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HYDRO ELECTRIC POWER PLANT. AGUS HARYANTO. OBJECTIVES:. Introduce concept of energy and its various forms. Discuss the nature of internal energy. Define concept of heat and terminology associated Define concept of work and forms of mechanical work. Define energy conversion efficiencies.

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HYDRO ELECTRIC POWER PLANT

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Hydro electric power plant

HYDRO ELECTRIC POWER PLANT

AGUS HARYANTO


Objectives

OBJECTIVES:

Introduce concept of energy and its various forms.

Discuss the nature of internal energy.

Define concept of heat and terminology associated

Define concept of work and forms of mechanical work.

Define energy conversion efficiencies.

Discuss relation of energy conversion and environment.


Recall energy sistem termodinamika

Recall: ENERGY SISTEM TERMODINAMIKA

BENTUK ENERGI:

1. Energi Kinetik (KE) 

2. Energi Potensial (PE)  PE = mgh

3. Energi dakhil atau Internal Energy (U)

ENERGI TOTAL:

E = U + KE + PE

e = u + ke + pe(per satuan massa)


Thermodynamics concern

Thermodynamics Concern

Thermodynamics deals only with the change of the total energy (E). Thus E of a system can be assigned to zero (E = 0) at some reference point.

Thechange in total energy (E) of a system is independent of the reference point selected.

For stationary systems, the E is identical to the change of internal energy U.


Macroscopic vs microscopic energy

Macroscopic vs. Microscopic Energy

The macroscopicforms of energy are those a system possesses as a whole with respect to some outside reference frame, such as kinetic and potential energies.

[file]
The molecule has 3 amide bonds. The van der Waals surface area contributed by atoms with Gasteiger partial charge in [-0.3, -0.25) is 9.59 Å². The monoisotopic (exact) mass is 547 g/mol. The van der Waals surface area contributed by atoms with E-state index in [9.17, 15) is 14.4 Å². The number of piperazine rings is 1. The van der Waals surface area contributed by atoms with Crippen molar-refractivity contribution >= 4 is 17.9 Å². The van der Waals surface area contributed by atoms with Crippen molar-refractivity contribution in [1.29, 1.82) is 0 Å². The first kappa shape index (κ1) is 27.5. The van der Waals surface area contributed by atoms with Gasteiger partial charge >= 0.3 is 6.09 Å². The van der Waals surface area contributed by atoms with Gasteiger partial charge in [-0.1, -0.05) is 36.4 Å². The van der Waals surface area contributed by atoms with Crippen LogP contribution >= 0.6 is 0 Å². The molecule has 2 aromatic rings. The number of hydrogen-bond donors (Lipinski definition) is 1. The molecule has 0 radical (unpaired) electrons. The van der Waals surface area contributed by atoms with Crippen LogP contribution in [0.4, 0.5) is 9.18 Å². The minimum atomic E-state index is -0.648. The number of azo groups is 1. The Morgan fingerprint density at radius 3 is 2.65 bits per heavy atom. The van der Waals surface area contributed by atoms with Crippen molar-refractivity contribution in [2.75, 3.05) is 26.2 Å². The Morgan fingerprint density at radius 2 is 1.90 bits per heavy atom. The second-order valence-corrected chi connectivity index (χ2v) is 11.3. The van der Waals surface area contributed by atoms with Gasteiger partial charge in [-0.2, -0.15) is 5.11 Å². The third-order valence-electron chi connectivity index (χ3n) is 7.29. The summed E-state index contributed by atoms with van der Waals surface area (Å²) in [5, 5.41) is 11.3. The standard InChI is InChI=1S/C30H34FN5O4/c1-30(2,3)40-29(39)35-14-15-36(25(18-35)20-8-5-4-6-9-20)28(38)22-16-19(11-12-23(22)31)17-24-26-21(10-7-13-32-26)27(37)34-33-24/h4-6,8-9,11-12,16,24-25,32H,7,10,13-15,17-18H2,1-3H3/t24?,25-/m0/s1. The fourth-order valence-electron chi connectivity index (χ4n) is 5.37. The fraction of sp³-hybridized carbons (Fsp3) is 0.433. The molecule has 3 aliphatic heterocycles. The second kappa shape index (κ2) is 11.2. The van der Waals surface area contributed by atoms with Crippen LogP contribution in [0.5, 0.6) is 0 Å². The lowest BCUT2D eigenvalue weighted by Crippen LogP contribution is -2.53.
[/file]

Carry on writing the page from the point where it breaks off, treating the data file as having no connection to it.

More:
The microscopicforms of energy are those related to the molecular structure of a system and the degree of the molecular activity, and they are independent of outside reference frames. The sum of all the microscopic forms of energy is called the internal energy of a system and is denoted byU.


More on internal energy

More on Internal Energy

SENSIBLE and LATENT energy

CHEMICAL energy

NUCLEAR energy

The internal energy of a system is the sum of all forms of the microscopic energies.


More on internal energy sensible energy

More on Internal Energy: Sensible Energy

The various forms of microscopic energies that make up sensible energy

The portion of the internal energy of a system associated with the kinetic energies of the molecules is called the sensible energy


More on internal energy latent energy

More on Internal Energy: Latent Energy

The internal energy associated with the phase of a system is called the latent energy.

The amount of energy absorbed or released during a phase-change process is called the latent heat coefficient.

At 1 atm, the latent heat coefficientof water vaporization is 2256.5 kJ/kg.


More on internal energy chemical and nuclear energy

More on Internal Energy: Chemical and Nuclear Energy

The internal energy associated with the atomic bonds in a molecule is called chemical energy.

The tremendous amount of energy associated with the strong bonds within the nucleus of the atom itself is called nuclear energy.


Energy transfer heat vs works

Energy Transfer: Heat vs. Works

*) 1,2 for Clossed System; 1,2,3 for Open System

Energy crosses the boundaries in the form of:

Heat

Work

Mass flow*


Heat q

HEAT (Q)

Heat : the form of energy that is transferred between two systems (or a system and its surroundings) by virtue of a temperature difference


Work w

WORK (W)

Mechanics: work is the energy transfer associated with a force acting through a distance (W = F.s).

Thermodynamics: work is an energy interaction that is not caused by a temperature difference between a system and its surroundings.


Sign convention

Sign Convention

+

-

-

+

Qin = + (positive)

Qout = - (negative)

Win = - (negative)

Wout = + (positive)


Note on heat and work

Note on HEAT and WORK

Both are recognized at the boundaries of a system as they cross the boundaries. That is, both heat and work are boundary phenomena.

Systems possess energy, but not heat or work.

Both are associated with a process, not a state. Unlike properties, heat or work has no meaning at a state.

Both are path functions (i.e., their magnitudes depend on the path followed during a process as well as the end states), and not pointfunctions.


Path vs point functions

Path vs. Point Functions

Path functions have inexact differentials designated by (Q or W)NOT dQ or dW.

Properties are point functions (i.e., they depend on the state only, and not on how a system reaches that state), and they have exact differentials designated by d. A small change in volume, for example, is represented by dV.